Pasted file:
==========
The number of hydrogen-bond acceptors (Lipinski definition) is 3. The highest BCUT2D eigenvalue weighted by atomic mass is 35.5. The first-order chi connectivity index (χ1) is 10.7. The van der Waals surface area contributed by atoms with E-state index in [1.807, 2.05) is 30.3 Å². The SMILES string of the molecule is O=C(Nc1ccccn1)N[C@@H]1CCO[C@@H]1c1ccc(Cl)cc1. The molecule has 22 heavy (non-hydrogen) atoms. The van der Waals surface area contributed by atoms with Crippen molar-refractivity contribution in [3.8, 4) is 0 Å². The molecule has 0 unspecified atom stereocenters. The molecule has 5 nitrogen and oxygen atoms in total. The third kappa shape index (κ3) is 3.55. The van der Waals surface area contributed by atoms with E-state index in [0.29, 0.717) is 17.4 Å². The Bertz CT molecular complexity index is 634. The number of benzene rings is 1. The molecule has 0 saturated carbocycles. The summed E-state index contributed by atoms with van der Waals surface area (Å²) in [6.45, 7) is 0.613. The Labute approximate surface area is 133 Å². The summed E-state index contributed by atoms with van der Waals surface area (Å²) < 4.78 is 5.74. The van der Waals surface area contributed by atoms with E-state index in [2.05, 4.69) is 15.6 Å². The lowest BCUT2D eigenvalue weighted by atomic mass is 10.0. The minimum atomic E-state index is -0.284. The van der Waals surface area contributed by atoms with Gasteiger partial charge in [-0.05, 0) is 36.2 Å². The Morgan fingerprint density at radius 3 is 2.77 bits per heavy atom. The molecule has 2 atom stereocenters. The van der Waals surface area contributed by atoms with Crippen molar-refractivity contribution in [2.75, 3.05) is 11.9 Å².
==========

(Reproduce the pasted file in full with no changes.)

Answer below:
The number of hydrogen-bond acceptors (Lipinski definition) is 3. The highest BCUT2D eigenvalue weighted by atomic mass is 35.5. The first-order chi connectivity index (χ1) is 10.7. The van der Waals surface area contributed by atoms with E-state index in [1.807, 2.05) is 30.3 Å². The SMILES string of the molecule is O=C(Nc1ccccn1)N[C@@H]1CCO[C@@H]1c1ccc(Cl)cc1. The molecule has 22 heavy (non-hydrogen) atoms. The van der Waals surface area contributed by atoms with Crippen molar-refractivity contribution in [3.8, 4) is 0 Å². The molecule has 0 unspecified atom stereocenters. The molecule has 5 nitrogen and oxygen atoms in total. The third kappa shape index (κ3) is 3.55. The van der Waals surface area contributed by atoms with E-state index in [0.29, 0.717) is 17.4 Å². The Bertz CT molecular complexity index is 634. The number of benzene rings is 1. The molecule has 0 saturated carbocycles. The summed E-state index contributed by atoms with van der Waals surface area (Å²) in [6.45, 7) is 0.613. The Labute approximate surface area is 133 Å². The summed E-state index contributed by atoms with van der Waals surface area (Å²) < 4.78 is 5.74. The van der Waals surface area contributed by atoms with E-state index in [2.05, 4.69) is 15.6 Å². The lowest BCUT2D eigenvalue weighted by atomic mass is 10.0. The minimum atomic E-state index is -0.284. The van der Waals surface area contributed by atoms with Gasteiger partial charge in [-0.05, 0) is 36.2 Å². The Morgan fingerprint density at radius 3 is 2.77 bits per heavy atom. The molecule has 2 atom stereocenters. The van der Waals surface area contributed by atoms with Crippen molar-refractivity contribution in [2.75, 3.05) is 11.9 Å².